The Turnip Slave
My life of rotten food and discarded clothes never fit me well – I always dreamed of a clean, bright elsewhere. So, when it was no longer safe for me to stay, I paid my dinar and took a boat to Lampedusa, despite all rumours of drowning.
‘Go back,’ people cried, at Tripoli.
‘I cannot,’ I said. ‘All is lost to me in Libya.’
I planted my face forward little knowing I would end up on the farthest edge of Europe, my hands once again filthy with dirt that was not mine. The boat was old and flipped this way then that; the waves heaved, tormenting us like sirens. I lay on the deck for many hours so that I would not have to witness the lurch of the water.
My girlhood playground was Kikla dump, it was my home and my workplace too. Grandma and I picked for rags, for copper, for cardboard – anything we could sell. Our hut was one small island of harmony in that seeping, stinking place. You’d think that the high smell of garbage would fade, that it would become as natural as breath after many years. But no, every morning we tied fresh rags around our faces to repel the sweet, verminous stench. Every night we scrubbed ourselves down.
So why now do I dream of Kikla dump as a milk-and-honey place, a sanctuary of perfume and light? Why do I feel it as warm, not scorched, pleasant instead of putrid? I dream, I suppose, because of Grandma, who curled her body around me at night to shield me from prowling men. Who never let me stray out of her sight when we picked the mounds of rubbish. Who sang to me about the ghibli, that warm dusty wind, in her tuneless, lovely lilt. I did not know it then, but we had freedom, Grandma and I.
I dream, too, because this place is worse. Oh, yes, the air is clear and I do not spend my day wading through swamps of detritus; my lungs are free to breathe. But I am trapped, as sure as if I were behind bars in the meanest jail. Here the sky is low like a sheet of zinc; there are clouds such as I have never seen – cat-fluff balls that race each other to see which can spill the most water for the longest time. The rain is an endless wash; it soaks my clothes first thing and I shiver all day. The fields where I dig and plant, hoe and carry are sticky with black earth. Nobody talks while we work, the mistress forbids it. At night we sleep in a shipping container, ten of us piled in, but when the bolt goes across there is peace of sorts.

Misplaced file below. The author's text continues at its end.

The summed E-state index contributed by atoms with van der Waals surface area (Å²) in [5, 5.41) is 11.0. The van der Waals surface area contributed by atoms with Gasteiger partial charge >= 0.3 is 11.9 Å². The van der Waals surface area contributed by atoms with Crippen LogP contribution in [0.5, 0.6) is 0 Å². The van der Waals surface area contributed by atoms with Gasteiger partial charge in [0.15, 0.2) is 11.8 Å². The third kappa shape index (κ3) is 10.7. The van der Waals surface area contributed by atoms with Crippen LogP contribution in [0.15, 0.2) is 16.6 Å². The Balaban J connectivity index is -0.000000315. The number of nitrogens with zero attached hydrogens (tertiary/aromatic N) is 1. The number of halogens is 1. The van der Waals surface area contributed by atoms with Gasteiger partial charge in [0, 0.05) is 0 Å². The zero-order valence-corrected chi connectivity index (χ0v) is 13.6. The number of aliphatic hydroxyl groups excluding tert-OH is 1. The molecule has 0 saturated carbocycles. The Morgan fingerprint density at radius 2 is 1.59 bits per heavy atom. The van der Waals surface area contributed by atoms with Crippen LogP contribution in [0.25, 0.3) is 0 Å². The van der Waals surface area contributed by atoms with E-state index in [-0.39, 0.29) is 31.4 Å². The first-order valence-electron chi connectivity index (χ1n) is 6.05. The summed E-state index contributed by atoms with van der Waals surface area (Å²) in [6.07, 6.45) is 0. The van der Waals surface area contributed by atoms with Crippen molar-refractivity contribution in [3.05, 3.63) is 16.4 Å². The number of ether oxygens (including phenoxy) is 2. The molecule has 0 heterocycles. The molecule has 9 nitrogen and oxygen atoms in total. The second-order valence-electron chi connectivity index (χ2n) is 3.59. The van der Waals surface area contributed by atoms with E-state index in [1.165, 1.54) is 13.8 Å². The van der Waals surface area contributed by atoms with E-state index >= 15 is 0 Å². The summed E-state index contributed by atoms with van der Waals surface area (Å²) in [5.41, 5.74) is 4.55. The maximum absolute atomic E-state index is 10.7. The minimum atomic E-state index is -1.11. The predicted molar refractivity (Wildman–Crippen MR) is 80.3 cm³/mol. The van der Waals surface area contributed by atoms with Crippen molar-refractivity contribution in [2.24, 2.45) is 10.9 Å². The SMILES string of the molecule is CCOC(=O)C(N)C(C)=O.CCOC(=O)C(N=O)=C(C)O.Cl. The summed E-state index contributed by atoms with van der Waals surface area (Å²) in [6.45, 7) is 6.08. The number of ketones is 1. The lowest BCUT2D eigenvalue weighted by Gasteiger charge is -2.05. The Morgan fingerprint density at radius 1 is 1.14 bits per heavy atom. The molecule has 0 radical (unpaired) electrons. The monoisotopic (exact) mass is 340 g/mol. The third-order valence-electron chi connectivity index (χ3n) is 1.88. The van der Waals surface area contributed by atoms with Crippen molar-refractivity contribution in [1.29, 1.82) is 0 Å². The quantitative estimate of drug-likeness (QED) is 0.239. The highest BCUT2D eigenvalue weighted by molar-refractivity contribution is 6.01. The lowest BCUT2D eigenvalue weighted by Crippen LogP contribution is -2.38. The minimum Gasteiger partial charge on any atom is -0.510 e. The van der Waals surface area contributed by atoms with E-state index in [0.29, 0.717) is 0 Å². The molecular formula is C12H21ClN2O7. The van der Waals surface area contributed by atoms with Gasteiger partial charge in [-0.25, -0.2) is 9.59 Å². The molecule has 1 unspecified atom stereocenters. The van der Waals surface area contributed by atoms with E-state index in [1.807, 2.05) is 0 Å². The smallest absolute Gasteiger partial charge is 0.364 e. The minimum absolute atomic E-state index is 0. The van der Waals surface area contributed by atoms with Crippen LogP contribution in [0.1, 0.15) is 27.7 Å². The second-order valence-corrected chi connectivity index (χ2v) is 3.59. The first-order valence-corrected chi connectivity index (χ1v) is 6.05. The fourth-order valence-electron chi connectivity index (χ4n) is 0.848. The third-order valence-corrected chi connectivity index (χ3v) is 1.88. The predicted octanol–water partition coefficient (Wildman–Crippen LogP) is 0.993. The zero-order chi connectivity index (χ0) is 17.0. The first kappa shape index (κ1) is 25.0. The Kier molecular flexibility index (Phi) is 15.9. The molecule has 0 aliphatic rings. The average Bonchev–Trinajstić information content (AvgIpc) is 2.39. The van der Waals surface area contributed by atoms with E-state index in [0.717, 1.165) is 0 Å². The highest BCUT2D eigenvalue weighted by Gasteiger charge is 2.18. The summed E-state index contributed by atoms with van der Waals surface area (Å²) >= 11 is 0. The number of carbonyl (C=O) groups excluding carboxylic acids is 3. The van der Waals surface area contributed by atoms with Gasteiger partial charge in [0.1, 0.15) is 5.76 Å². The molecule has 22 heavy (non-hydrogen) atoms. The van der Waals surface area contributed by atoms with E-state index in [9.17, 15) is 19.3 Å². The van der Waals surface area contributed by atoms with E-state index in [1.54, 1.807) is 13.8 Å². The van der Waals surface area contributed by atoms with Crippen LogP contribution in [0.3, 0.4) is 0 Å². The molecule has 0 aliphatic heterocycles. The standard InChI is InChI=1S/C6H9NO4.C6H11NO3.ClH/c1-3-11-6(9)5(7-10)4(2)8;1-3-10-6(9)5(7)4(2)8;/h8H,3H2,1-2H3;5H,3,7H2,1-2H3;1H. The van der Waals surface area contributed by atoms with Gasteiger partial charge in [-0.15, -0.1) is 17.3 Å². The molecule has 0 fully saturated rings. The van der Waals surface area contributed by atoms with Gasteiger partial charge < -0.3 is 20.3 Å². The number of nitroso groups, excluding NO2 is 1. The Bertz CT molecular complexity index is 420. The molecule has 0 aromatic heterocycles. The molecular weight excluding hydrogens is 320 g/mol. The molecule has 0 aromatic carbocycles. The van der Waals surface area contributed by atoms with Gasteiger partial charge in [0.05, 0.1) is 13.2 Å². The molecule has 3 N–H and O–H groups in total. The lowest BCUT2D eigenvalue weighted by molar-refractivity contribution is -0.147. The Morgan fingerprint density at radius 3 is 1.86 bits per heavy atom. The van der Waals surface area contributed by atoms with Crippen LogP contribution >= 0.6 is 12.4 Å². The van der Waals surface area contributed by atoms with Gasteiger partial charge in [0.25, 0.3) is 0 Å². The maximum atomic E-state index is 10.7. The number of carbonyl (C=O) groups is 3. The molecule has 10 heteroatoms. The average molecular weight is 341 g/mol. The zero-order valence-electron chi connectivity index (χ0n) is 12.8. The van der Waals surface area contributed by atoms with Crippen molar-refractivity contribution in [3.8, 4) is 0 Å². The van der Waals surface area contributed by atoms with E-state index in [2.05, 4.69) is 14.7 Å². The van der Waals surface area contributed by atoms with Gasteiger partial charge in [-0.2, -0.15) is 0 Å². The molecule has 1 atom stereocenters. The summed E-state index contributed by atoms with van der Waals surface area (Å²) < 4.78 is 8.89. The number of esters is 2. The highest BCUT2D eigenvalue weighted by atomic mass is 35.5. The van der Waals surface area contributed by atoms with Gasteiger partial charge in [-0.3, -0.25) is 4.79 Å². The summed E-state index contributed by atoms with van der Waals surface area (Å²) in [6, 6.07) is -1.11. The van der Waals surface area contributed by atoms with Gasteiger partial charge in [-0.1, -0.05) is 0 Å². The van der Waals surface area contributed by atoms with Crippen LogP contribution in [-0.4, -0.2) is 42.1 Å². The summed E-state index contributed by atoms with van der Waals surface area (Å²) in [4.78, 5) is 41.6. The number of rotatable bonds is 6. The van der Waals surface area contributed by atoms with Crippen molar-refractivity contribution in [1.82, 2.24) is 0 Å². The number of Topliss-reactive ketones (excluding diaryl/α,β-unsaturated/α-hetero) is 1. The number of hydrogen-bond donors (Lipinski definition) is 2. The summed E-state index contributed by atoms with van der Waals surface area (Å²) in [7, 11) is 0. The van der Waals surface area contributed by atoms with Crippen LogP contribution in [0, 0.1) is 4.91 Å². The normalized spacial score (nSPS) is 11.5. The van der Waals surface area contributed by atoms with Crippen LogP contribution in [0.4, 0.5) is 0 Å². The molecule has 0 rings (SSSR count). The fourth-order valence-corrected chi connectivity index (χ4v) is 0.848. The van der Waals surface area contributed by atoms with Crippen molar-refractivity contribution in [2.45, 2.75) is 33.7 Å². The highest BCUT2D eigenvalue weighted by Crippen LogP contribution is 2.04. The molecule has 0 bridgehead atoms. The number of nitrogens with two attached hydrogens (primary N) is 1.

‘Where are you from?’ we whisper.
‘What is your story?’
‘Do you think I will ever get back home?’ says the smallest of us, the one we call Twig.
‘Yes,’ we say, to comfort her, ‘yes, of course you will.’
I am of asida in date syrup, and warm winds that heckle the white-hot sun. I am of Kikla dump and Grandma’s safe embrace. I am not of rain and wind and loneliness; I do not know how I ended up like this. Will I ever be able to leave?
In the container, all night, I listen to the human sounds of the others: nine noses snore, nine windy stomachs grumble, and nine sets of hands muffle sobs. Sometimes someone calls out – for their mother most often. I do not shout for long-dead Grandma but my mind sings a refrain: How can I get free? When will I be free?
I am the youngest here but Twig is tinier and, still, she must plunge her hands into the earth and pluck turnips bigger than her head. She teeters a loaded wheelbarrow along the rows, wary of the mistress’s anger if the barrow tips. I never let Twig stray out of my sight while we work the black fields. At night, she bucks and mewls in her sleep, like a deranged pup. I curl my body around her to shield her from these prowling nightmares. And I sing to her about the warm dusty ghibli, in my own tuneless lilt, until she calms. Then I lie still and conjure Grandma, dishes of asida in date syrup, warm winds that heckle the white-hot sun, and freedom.
UNDHR Article 4: No one shall be held in slavery or servitude; slavery and the slave trade shall be prohibited in all their forms.
This is one of a series of short stories of equality and human rights commissioned to mark International Human Rights Day 2015. Follow us on Facebook or Twitter for updates and news.
Nuala O’Connor was born in Dublin, and lives in East Galway. Already well-known under the name Nuala Ní Chonchúir, she has published four short story collections. The most recent, ‘Mother America’, appeared from New Island in 2012. Her third poetry collection, ‘The Juno Charm’, was published by Salmon Poetry in 2011 and Nuala’s critically-acclaimed second novel ‘The Closet of Savage Mementos’ appeared in April 2014, also from New Island; it was shortlisted for the Kerry Irish Novel of the Year Award 2015. In summer 2015, Penguin USA, Penguin Canada and Sandstone (UK) published Nuala’s third novel, ‘Miss Emily’, about the poet Emily Dickinson and her Irish maid. ‘Miss Emily’ was shortlisted for the Bord Gáis Energy Eason Book Club Novel of the Year 2015. Further information: www.nualanoconnor.com.